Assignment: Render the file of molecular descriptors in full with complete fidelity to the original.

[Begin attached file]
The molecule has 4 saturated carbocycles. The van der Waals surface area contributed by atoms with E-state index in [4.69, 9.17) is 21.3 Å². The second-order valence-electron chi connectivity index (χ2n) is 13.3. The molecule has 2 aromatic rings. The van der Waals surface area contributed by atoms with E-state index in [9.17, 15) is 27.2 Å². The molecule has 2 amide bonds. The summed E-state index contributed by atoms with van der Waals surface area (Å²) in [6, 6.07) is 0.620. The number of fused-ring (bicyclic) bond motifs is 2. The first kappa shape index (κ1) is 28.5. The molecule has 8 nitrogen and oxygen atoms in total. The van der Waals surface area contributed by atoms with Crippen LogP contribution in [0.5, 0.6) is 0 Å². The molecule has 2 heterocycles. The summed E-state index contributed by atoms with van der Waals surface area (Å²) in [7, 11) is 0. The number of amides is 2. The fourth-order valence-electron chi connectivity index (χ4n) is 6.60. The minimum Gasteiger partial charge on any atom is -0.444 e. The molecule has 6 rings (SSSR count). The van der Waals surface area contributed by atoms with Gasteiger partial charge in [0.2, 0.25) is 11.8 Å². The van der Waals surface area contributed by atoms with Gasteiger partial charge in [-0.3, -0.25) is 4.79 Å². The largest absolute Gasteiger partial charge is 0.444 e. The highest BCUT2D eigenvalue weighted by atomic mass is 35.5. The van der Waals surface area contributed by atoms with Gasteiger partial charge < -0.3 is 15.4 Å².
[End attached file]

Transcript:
The molecule has 4 saturated carbocycles. The van der Waals surface area contributed by atoms with E-state index in [4.69, 9.17) is 21.3 Å². The second-order valence-electron chi connectivity index (χ2n) is 13.3. The molecule has 2 aromatic rings. The van der Waals surface area contributed by atoms with E-state index in [9.17, 15) is 27.2 Å². The molecule has 2 amide bonds. The summed E-state index contributed by atoms with van der Waals surface area (Å²) in [6, 6.07) is 0.620. The number of fused-ring (bicyclic) bond motifs is 2. The first kappa shape index (κ1) is 28.5. The molecule has 8 nitrogen and oxygen atoms in total. The van der Waals surface area contributed by atoms with Crippen LogP contribution in [0.5, 0.6) is 0 Å². The molecule has 2 heterocycles. The summed E-state index contributed by atoms with van der Waals surface area (Å²) in [7, 11) is 0. The number of amides is 2. The fourth-order valence-electron chi connectivity index (χ4n) is 6.60. The minimum Gasteiger partial charge on any atom is -0.444 e. The molecule has 6 rings (SSSR count). The van der Waals surface area contributed by atoms with Gasteiger partial charge in [0.2, 0.25) is 11.8 Å². The van der Waals surface area contributed by atoms with Gasteiger partial charge in [-0.3, -0.25) is 4.79 Å². The largest absolute Gasteiger partial charge is 0.444 e. The highest BCUT2D eigenvalue weighted by atomic mass is 35.5. The van der Waals surface area contributed by atoms with Gasteiger partial charge < -0.3 is 15.4 Å².